I believe in what I refer to as the Something Wonderful Theory. Since you never know when something wonderful is about to happen in your life, you might as live view each new day with optimism and have a smile on your face.
If you think about the moments that really mattered in your life, when you went on your last first date, discovered your favourite writer, got an email from your dream job inviting you for an interview, got sick and needed to spend two weeks in a hotel room in Addis Ababa where you had a life-changing epiphany; they all likely started off as normal days with no expectations.
People often confuse the most memorable days in their lives, the highlight reel moments, with the most impactful. The day someone gets married, delivers their first child, skis in the Alps, quits their job etc. are largely days that represent the culmination of long-processes, where the joy and memory were already telegraphed in advance and priced in.
There is a baseball statistic named Win Probability Added (“WPA”) that provides a helpful illustration of this. WPA quantifies the percentage change in a team’s likelihood of winning the game from one play to the next.
People see a highlight reel diving catch and consider it important; while the catch may look impressive, it still only counts for one out, the same as a routine ground ball.
Similarly, many people assume if a batter hits a two RBI single with the bases loaded, it was likewise an important play (it scored two runs!) – but once the bases are loaded, expected runs are already priced in. In contrast, a solo home run in the third inning (an at-bat that happened with no expectations or excitement), may end up being the highest WPA play in the game.
While its true positive life momentum may increase the likelihood of wonderful things happening and high leverage situations can create larger impact, the reality is it doesn’t matter if you’re having a bad week, a bad month or a bad year, serendipity can bring about life’s most impactful moments at any time, when there’s no expectations or excitement.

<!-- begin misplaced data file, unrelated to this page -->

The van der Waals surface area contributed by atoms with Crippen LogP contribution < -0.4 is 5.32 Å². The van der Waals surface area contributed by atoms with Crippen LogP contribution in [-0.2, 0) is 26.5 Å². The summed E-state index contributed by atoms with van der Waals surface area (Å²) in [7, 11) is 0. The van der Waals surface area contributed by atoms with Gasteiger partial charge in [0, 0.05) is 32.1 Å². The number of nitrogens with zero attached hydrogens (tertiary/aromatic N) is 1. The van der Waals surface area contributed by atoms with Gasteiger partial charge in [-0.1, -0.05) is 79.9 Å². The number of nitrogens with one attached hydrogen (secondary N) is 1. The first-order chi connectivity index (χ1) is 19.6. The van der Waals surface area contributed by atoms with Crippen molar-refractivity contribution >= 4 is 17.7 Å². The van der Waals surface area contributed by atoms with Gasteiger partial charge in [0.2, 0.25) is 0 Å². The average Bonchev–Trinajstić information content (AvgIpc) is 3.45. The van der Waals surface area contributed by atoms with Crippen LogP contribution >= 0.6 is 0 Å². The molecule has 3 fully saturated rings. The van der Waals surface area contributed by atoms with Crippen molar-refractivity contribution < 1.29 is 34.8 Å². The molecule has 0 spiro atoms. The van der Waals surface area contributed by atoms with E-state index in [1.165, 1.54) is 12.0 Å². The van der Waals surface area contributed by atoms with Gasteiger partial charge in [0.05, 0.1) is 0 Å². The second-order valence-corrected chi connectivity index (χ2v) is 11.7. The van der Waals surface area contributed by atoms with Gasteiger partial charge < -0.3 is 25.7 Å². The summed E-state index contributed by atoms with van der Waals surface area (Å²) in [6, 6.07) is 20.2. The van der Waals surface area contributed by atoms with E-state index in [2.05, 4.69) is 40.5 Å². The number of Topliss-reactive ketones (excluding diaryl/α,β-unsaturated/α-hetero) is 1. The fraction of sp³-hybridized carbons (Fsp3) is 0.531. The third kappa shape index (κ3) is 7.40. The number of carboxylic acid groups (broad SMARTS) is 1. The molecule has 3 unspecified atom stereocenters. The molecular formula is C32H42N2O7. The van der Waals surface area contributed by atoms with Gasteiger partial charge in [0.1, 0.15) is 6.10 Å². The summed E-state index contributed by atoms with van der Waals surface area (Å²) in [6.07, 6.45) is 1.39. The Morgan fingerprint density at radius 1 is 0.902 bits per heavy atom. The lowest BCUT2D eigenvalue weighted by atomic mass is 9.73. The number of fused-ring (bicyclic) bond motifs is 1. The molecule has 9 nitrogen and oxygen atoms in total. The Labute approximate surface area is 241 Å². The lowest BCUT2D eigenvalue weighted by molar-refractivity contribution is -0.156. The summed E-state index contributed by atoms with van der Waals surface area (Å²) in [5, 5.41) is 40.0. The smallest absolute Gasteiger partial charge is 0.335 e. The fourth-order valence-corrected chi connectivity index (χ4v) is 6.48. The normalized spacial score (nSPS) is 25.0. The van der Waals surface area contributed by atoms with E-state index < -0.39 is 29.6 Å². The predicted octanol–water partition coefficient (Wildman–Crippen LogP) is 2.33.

In life, we are often too consumed with the thought of hitting a base-loaded grand slam or making a diving catch, when most of life is really about hitting a homerun with no base-runners on, when it’s just a normal day and you do your best.
Since you never know when something wonderful is about to happen in your life, you might as well view each new day with optimism and have a smile on your face.
- When I was experiencing some challenging life situations over the last year, thinking about this idea often elevated my mood and made me feel much better about what I was experiencing. Since then, I’ve shared this idea with many people who I would describe as “not-flourishing” and received very positive responses. I thought it was relevant and worthwhile to share due to the analytical perspective it provides on what is often a non-analytical subject. I do not think this framework is helpful for everyone, but can be helpful for those experiencing temporary lulls in life enthusiasm.
- By having greater daily enthusiasm and optimism, I think one is more likely to experience positive life outcomes, while being happier.
- The Last Psychiatrist provides a similar argument in this article that is also quite compelling. He compares one’s life to the stock market; almost all of the gains in the stock market come from a very small number of days – if you miss those days, your portfolio will hardly grow. In life, by not being present and taking initiative, one might miss the small number of big life opportunities that provide nearly all the benefits.
Simple. And elegant.